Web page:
Critiques to the concept of sustainability have grown in parallel with the concept’s popularity. As sustainability has permeated mainstream environmental discourses, critical scholars have decried its loss of transformative potential (Blythe et al., 2018; Elgert, 2010; Lélé, 1991). In the urban realm, this is illustrated by a surge of sustainability initiatives that tackle environmental issues but fail to engage with the related structural inequalities that affect urban dwellers’ access to natural resources, urban services and decision-making realms (Caprotti, 2014; Joss et al., 2013). Should the concept of sustainability be abandoned altogether by those activists and scholars who envision urban transformation as an emancipatory process to promote social justice alongside environmental health? That is the question this book sets to answer. Applying the framework of Just Sustainabilities (Agyeman et al., 2003) to the urban realm, Castán Broto and Westman present a strong case for re-appropriating the sustainability discourse as a means to advance social and environmental justice in contemporary cities. Adopting a feminist perspective allows the authors to decolonialize the sustainability concept by valuing the situated knowledge of diverse urban dwellers that is built from their experiences of the city.
The first half of the book discusses the appropriation of sustainability thought and the potential to re-appropriate the discourse as a tool of emancipation. It starts with a diagnostic: many local sustainability initiatives (whether they are led by governments, civil society or the private sector) are shaped by mainstream perspectives on sustainability which reproduce environmental injustices (one example is that of luxury, exclusionary “eco” communities that do little to enhance the life of the urban poor). This example illustrates a broader discussion of the appropriation of sustainability by mainstream discourses characterized by a trust in economic growth and technological fixes, and the depoliticization of environmental issues (Chapter 2). In Chapter 3, Castán Broto and Westman demonstrate how universal knowledge and ideas about sustainability have reinforced existing structures of oppression at the local level. To address these structural inequalities, it is crucial to pay more attention to the diverse experiences of urban dwellers and the value of their situated knowledge to design solutions that work for the inhabitants of diverse neighborhoods and cities. Chapter 4 explores the failure of existing environmental planning tools to address injustices and proposes ways forward for planning systems to build upon situated knowledge and plural political concerns of urban dwellers.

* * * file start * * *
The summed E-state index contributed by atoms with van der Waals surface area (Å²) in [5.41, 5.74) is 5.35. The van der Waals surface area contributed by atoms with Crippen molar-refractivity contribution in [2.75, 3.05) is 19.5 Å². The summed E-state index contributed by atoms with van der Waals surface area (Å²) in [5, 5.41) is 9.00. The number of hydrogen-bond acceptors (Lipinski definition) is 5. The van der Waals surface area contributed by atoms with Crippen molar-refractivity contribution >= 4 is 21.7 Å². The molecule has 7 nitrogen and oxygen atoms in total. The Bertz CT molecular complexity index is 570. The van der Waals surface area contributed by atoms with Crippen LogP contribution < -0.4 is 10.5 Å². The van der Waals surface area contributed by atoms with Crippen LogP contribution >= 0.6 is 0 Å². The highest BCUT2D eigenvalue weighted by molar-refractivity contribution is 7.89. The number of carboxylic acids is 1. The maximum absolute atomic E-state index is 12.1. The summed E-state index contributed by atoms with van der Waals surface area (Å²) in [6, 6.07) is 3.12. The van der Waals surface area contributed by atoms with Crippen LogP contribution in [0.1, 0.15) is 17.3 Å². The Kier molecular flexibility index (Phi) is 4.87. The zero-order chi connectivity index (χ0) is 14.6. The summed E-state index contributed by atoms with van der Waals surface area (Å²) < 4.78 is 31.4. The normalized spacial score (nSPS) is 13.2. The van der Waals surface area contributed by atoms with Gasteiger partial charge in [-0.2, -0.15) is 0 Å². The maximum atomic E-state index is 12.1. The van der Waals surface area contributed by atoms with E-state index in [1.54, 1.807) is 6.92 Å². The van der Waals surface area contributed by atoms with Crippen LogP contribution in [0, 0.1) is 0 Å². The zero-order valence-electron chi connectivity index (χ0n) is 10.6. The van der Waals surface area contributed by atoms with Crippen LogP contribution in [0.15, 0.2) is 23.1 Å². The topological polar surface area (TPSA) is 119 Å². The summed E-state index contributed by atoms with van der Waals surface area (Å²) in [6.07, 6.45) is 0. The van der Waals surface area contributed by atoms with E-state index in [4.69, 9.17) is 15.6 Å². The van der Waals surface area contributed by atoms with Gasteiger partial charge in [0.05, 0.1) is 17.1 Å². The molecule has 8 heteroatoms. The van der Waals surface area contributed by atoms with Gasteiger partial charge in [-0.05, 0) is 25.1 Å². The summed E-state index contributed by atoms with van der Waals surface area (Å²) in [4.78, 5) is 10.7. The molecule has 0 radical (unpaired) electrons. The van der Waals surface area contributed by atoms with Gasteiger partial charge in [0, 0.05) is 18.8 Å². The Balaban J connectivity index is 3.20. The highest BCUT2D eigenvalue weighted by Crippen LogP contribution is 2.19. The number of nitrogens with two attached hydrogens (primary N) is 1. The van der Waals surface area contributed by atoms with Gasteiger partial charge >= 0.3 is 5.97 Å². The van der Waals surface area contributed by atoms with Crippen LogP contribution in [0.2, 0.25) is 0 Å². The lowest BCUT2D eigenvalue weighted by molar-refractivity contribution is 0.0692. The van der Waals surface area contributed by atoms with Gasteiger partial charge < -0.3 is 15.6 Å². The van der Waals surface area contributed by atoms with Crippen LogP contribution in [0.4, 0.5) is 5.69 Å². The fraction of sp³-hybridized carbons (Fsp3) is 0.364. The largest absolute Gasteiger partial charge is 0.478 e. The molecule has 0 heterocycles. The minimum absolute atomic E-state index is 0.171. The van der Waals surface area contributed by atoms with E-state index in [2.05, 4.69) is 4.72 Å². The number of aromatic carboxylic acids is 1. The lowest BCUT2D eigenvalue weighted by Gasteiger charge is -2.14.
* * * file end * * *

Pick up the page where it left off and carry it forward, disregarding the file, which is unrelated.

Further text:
The second half of the book (Chapter 5 to 8) describes the four principles of just sustainabilities: improving people’s quality of life and wellbeing; meeting the needs of both present and future generations; ensuring justice and equity in terms of recognition, process, procedure and outcome; and addressing ecosystem limits. A transversal theme in these chapters is the value of plurality, both in terms of plural visions of wellbeing and what is a life worth living, and how to incorporate these visions in just decision-making processes.